Originally created 08/12/02

Rosenblatt: Let's not forget Florida State



Bobby Bowden hates losing so much that an 8-4 season is unacceptable. And make no mistake - last year was utter misery for the 72-year-old coach.

"When you get to my age you can't stand the losses," Bowden said in preparation for his 27th season at Florida State.

Four losses in 2001 were too many in Tallahassee, where playing for national championships is considered an annual rite. Before last season, the Seminoles set standards for success that might never be matched: 10 or more wins and a Top 5 final ranking for 14 straight years. Add national titles in 1993 and 1999, and losses in the 1996, 1998 and 2000 championship games, and you get the picture.

That all came to an abrupt halt last year. The Seminoles dropped out of the hunt early after a stunning 41-9 loss at North Carolina, followed by a 49-27 defeat at Miami.

Too much, too soon for a man so used to winning. If the upcoming season were to be a repeat of last season, Bowden's car could soon carry one of those license plates that reads, "No worries, no stress, no boss, no address: Retired."

Well, put the gold watch back in storage.

Florida State will rebound mightily from its worst season in more than a decade, and this space is picking the Seminoles to grab the big bag of Tostitos and win the national championship in the Fiesta Bowl on Jan. 3.

Even North Carolina State coach Chuck Amato, whose team beat Florida State in Tallahassee last year, recognizes the Seminoles' potential.

"By no means is their dynasty over," said Amato, who's a former Florida State assistant. "They are still the one we're all chasing."

He won't get any argument from Florida State.

"In the end picture, anything less than a national championship here is a failure," said quarterback Chris Rix, now a seasoned sophomore after passing for 2,734 yards and 24 touchdowns. "The amount of talent we have is just unbelievable. It's like we haven't lost anybody."

Bowden is encouraged by the return of 17 starters, including Michael Boulware, Darnell Dockett and Alonzo Jackson on defense and 310-pound tackle Brett Williams on offense. Injured players from last season are healthy, including wide receivers Anquan Boldin and Robert Morgan.

Bowden said his players are eager to prove that 2001 was an aberration.

"Our kids came in January and February and they were anxious to go," Bowden said. "They nearly challenged us and said, 'Let's go.' That made me feel pretty good going into this year."

And then there's the Bobby factor. He just won't stand for losing.

Not even one of the most ambitious schedules in the country - a 13-game campaign that includes non-ACC games against Iowa State, Louisville, Notre Dame, Miami and Florida - will stand in the Seminoles' way.

"That's a schedule people dream of," Rix said. "That's what true competitors and people who want to be the best want. If you want to be the best, you play the best."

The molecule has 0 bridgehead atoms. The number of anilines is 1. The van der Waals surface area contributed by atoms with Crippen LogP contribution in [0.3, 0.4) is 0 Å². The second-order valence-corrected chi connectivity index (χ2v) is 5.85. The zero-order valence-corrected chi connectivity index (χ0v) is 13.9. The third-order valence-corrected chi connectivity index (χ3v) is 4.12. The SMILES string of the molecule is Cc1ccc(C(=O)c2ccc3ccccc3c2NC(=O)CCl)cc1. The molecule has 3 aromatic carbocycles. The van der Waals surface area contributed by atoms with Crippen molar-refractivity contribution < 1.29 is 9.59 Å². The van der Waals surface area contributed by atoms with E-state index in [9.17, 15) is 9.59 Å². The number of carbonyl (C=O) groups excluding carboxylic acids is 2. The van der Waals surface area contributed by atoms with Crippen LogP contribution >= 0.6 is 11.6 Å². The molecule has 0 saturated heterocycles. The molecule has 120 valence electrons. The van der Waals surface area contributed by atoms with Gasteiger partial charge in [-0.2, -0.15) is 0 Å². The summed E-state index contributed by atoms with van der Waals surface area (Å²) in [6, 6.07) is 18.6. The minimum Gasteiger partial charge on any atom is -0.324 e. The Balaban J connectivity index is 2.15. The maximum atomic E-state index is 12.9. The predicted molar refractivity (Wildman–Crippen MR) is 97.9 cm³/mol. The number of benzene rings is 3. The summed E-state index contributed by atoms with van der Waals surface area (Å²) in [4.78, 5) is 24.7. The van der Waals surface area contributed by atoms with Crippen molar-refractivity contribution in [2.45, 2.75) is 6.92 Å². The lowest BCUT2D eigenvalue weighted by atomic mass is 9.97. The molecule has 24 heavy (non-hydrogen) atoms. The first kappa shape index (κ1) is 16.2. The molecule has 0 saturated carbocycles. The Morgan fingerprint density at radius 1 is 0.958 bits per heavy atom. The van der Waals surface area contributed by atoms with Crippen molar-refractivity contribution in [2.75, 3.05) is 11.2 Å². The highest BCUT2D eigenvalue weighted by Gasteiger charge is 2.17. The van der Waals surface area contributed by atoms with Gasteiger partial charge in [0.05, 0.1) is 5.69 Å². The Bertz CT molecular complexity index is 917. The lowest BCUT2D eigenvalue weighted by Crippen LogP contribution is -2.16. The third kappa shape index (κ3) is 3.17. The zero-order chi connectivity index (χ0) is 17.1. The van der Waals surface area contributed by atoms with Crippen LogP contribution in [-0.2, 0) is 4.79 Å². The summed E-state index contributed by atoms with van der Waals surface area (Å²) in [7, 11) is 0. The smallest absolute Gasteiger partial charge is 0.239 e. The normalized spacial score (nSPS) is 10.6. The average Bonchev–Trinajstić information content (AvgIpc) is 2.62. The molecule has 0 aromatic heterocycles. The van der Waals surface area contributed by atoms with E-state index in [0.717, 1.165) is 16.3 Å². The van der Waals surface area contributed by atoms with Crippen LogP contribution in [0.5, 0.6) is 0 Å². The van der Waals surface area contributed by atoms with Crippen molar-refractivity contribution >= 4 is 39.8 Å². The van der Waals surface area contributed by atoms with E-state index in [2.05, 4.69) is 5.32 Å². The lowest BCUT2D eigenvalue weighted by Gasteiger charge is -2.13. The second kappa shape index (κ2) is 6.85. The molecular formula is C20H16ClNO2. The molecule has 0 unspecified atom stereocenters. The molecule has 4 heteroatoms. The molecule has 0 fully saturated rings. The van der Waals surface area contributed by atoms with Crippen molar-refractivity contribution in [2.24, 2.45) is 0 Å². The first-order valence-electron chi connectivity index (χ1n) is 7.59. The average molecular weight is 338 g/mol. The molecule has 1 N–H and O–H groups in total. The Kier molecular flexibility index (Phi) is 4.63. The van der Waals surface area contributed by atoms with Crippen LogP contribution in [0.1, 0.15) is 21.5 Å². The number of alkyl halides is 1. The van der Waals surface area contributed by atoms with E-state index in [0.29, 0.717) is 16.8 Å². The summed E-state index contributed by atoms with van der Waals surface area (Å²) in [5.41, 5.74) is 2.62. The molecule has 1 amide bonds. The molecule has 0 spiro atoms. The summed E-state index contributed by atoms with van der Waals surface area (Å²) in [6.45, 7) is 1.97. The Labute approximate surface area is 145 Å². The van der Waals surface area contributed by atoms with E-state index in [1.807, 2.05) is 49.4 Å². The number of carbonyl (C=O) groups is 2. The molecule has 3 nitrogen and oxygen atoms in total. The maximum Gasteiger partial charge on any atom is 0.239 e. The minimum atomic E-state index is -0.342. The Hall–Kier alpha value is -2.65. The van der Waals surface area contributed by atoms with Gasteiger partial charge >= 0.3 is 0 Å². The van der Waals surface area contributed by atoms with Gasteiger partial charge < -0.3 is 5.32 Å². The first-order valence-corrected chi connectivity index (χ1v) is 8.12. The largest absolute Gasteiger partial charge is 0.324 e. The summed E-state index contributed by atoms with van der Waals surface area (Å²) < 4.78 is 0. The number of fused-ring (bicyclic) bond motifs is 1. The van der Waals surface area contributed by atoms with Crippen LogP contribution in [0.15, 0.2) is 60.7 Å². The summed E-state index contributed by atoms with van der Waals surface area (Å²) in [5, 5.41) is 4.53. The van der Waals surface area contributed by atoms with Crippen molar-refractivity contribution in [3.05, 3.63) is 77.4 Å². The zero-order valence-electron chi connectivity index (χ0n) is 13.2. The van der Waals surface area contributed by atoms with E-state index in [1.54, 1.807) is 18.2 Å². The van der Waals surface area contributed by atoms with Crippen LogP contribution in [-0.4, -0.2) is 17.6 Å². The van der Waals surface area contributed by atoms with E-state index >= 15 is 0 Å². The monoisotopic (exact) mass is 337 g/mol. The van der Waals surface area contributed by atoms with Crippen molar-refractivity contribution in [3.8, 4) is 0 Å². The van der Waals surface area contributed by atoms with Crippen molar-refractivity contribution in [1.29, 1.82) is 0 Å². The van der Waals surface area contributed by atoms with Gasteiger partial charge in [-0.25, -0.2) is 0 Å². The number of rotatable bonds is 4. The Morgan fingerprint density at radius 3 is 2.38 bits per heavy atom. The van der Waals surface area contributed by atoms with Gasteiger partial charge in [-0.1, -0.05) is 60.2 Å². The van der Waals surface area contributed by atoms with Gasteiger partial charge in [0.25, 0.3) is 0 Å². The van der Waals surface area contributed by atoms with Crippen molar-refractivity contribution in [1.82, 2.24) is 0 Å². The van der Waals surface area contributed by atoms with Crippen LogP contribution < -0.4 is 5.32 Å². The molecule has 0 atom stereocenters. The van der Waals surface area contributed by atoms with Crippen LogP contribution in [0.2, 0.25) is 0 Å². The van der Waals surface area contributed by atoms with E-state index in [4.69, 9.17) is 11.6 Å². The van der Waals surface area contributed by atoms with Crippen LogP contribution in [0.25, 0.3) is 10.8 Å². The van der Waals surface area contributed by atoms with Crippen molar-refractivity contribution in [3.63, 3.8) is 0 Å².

The voters in The Associated Press media poll and the ESPN/USA Today coaches' poll both chose Miami as the No. 1 team. But this space won't be swayed by the poll people. Right state, wrong team.

Miami's Ken Dorsey and Florida's Rex Grossman may grab the Heisman Trophy headlines early on, but look for Rix to join the mix. The 6-foot-4, 214-pounder enjoyed success and learned from his mistakes - five fumbles and 13 interceptions.

At one point last season, Florida State was 6-4 before closing with wins over Georgia Tech and Virginia Tech in the Gator Bowl. Those wins helped Rix's confidence.

"Last year was the year to get us, and some teams did," Rix said. "But it's our job to keep working hard and carry through what we did at the end of last season."

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Winning had come easy at Florida State until last season. Should they falter again, here's the rest of the Top 10:

2. Oklahoma: Best defense in country; no Nebraska or Kansas State on schedule.

3. Miami: Dorsey for Heisman, but too many holes to fill for a repeat.

4. Texas: 'Horns close again under QB Chris Simms, but can't win big one.

5. Tennessee: Vols should win SEC, but are upset-prone.

6. Oregon: Even without QB Joey Harrington, Ducks are dangerous.

7. Florida: Top 10 finish under new coach Ron Zook is good enough.

8. Colorado: Buffs can surprise Oklahoma on Nov. 2.

9. Ohio State: Have to pick some team from the Big Ten.

10. Louisville: A home date against Florida State will tell the tale.

Five to watch: Boston College, Georgia, Michigan, Nebraska, Washington.

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Richard Rosenblatt is the national football writer for The Associated Press. He can be reached at RRosenblatt(at)ap.org